Home Archived Articles Infrastructure Improvements to Impact Route 32, Brighton Dam Traffic

Infrastructure Improvements to Impact Route 32, Brighton Dam Traffic

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A major construction project that will include safety improvements to and the widening of a 2.5-mile section of Route 32 between Route 108 (Clarksville Pike) and Linden Church Road will impact traffic beginning sometime in August.

According to Maryland State Highway Administration (SHA) Spokesperson Charlie Gischlar, this construction constitutes the first phase of a major state project to upgrade Route 32 from two to four lanes between Route 108 and U.S. 70. Project completion on the first phase is expected in fall 2019.

The design-build project will address a Howard County priority to improve safety and ease congestion on the highway. Currently, an average of more than 30,000 vehicles per day travel this section of Route 32, with traffic projected to increase to an average of 52,000 vehicles per day by 2040.

“The project is on a fast track, and a majority of the construction will take place behind a concrete barrier wall,” Gischlar said. “There will be single-lane closures with flagging operations during off-peak hours, between 9 p.m. and 5 a.m.”

For several weeks during the beginning and end of construction activity, the highway may also need to be restricted to a single lane on occasion, between 9 a.m. and 3 p.m. on workdays.

Additionally, the Route 32 ramp to Linden Church Road will be closed for approximately one year.

“We’re asking motorists to add 15 minutes to their commute if they need to follow the detour to Linden Church Road from the next exit,” Gischlar said.
Total project cost is estimated at $30 million to $35 million, and it will be split between Howard County and the state of Maryland.
Brighton Dam Rehab

Another project, the rehabilitation of Brighton Dam, was set to begin on June 1 and to pose ongoing consequences for traffic.

Located on Brighton Dam Road, Brookville, the dam spans the Patuxent River between Montgomery and Howard counties, holding back approximately 6.3 billion gallons of water in the Triadelphia Reservoir. It entered service in 1944 with the primary purpose of providing source drinking water for customers of the Laurel-based Washington Suburban Sanitation Commission (WSSC).

“The Federal Energy Regulatory Commission and MDE (Maryland Department of the Environment) inspect the dam regularly and have found that the dam is well maintained and structurally sound,” said Claude Modise, WSSC project manager for the rehabilitation project. “The work is needed to make repairs to the 70-year-old structure to prolong the dam’s life into the future.”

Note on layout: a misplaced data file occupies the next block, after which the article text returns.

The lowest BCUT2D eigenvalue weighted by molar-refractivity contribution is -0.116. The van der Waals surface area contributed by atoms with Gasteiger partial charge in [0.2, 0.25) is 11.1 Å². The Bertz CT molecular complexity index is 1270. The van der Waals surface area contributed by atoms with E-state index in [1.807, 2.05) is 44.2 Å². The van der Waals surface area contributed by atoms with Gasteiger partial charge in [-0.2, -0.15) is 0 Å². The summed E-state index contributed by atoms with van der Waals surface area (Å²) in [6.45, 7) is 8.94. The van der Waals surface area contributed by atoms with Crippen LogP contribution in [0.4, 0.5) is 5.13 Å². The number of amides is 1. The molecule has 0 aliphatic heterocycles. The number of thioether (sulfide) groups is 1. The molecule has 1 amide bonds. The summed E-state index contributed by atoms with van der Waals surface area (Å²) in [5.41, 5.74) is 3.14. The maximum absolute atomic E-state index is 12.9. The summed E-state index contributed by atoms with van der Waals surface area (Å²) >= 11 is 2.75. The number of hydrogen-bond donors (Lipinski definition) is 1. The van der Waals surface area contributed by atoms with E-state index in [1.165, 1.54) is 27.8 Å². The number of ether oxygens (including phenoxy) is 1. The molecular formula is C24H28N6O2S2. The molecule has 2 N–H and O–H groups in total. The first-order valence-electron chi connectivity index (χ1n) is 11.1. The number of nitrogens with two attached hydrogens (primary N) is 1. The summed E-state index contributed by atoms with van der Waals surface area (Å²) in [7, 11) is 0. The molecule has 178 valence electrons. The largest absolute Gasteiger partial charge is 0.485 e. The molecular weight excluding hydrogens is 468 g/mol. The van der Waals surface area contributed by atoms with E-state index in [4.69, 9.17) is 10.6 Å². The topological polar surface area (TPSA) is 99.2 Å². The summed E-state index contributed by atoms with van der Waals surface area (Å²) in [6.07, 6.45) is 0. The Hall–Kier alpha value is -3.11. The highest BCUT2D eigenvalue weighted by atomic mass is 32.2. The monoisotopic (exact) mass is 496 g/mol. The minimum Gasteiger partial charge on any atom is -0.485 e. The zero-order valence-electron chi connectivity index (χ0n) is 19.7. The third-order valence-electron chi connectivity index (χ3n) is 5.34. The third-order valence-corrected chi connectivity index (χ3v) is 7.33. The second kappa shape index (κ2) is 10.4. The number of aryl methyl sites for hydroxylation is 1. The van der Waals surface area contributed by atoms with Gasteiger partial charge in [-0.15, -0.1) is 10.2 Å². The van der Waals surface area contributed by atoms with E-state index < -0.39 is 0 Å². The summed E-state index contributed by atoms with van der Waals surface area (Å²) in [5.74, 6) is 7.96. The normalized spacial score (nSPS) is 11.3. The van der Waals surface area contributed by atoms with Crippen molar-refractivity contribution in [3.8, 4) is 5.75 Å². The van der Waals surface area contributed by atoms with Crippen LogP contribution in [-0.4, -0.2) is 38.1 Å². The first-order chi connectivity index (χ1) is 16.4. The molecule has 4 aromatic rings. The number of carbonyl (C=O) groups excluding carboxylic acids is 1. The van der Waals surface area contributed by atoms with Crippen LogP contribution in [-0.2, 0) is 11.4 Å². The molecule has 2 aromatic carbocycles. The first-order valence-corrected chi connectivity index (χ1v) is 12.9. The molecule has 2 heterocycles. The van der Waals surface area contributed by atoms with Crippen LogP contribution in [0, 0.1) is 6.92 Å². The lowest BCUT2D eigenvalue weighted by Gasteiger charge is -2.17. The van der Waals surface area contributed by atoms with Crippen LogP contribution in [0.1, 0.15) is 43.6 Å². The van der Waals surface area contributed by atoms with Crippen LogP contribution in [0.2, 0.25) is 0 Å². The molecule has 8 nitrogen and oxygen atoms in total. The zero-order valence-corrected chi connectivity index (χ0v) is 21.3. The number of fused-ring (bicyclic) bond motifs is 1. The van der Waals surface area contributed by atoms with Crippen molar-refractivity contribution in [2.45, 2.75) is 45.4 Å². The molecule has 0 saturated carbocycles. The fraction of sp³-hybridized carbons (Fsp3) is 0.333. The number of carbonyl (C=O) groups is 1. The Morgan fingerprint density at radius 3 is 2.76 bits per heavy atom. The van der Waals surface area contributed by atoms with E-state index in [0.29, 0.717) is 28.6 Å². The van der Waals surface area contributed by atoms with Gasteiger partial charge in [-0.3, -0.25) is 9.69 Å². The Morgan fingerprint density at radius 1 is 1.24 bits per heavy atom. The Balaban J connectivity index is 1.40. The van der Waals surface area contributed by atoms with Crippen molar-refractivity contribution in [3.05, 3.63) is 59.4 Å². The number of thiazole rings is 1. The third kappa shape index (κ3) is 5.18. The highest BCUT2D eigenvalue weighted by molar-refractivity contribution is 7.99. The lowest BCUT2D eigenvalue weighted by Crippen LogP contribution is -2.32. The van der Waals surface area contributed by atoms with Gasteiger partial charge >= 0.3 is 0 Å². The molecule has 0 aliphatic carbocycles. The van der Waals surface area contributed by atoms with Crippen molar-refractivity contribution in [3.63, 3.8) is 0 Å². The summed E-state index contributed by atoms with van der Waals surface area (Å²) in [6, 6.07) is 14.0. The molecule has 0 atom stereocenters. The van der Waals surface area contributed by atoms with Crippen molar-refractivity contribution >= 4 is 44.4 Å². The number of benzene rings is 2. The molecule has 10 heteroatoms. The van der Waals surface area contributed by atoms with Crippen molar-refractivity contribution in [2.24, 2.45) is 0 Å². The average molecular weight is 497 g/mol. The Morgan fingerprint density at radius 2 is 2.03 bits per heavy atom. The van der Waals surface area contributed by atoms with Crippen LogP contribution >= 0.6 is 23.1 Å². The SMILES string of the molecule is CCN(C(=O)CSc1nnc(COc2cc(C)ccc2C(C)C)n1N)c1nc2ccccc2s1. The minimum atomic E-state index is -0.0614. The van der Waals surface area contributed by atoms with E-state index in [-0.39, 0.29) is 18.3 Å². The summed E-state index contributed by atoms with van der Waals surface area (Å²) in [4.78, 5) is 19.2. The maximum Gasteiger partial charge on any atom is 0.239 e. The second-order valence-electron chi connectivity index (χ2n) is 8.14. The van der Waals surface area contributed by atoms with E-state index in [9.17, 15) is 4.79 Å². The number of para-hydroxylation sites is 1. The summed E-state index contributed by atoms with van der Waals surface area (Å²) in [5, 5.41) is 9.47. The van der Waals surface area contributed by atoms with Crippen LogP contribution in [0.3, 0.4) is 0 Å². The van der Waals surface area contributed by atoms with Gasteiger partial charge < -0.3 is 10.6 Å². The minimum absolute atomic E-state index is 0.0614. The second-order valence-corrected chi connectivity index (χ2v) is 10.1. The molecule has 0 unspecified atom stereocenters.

According to information on WSSC’s website, the project calls for replacement of intake tower bar screens and sluice gates, and the replacement of side plates and heaters for the Tainter gates, which are wedge-shaped structures that rotate on a pivot to either hold back or release water.

Workers will also strengthen the Tainter gates, replacing the coating on the gates, and replace the concrete spillway surface. The project will take approximately two years to complete.

According to the WSSC website, the Triadelphia Reservoir may be lowered significantly so that most middle range rain events will not damage the work efforts.

Once construction begins, recreation areas located along the reservoir, including boat ramps, will be closed to the public, including recreational areas at Brighton Dam, Triadelphia, Greenbridge, Pig Trail and Big Branch. The Azalea Garden will remain open, but with limited parking.

Motorists can expect truck traffic, and Brighton Dam Road will be reduced to a one-lane bridge over Brighton Dam, with the traffic flow being controlled by traffic lights for the duration of construction.

Howard’s Projects

In Howard County, several roadway projects are winding down.
Phase 2 of an ongoing Howard County construction project at Blandair Park, in Columbia, started in February, and included the relocation of Oakland Mills Road through Blandair Park.

Oakland Mills Road has been closed from the Old Montgomery Road/Oakland Mills Road intersection to the playing field parking lot entrance, necessitating a detour. According to a county Department of Public Works release, playing fields at Blandair Park will remain open during the construction project, which should be completed by mid-summer.

Also underway, a construction project along Route 1 to align Montevideo Road and Port Capital Drive, in Elkridge, is expected to be completed by late September.

Additions include new roadway and traffic signals, water and sewer connections, storm drains, a storm water management pond and the relocation of overhead wires by BGE. Signs and flagging operations are in place to direct traffic as needed during workday construction hours and the occasional weekday work night.

Finally, milling and paving operations are underway Sundays through Thursdays from 8 p.m. to 5 a.m. on Dobbin Road, between Route 175 and Snowden River Parkway, in Columbia. Flagging operations and signs are in place to direct traffic as needed during construction hours.

Weather permitting, the project is expected to be completed by late June.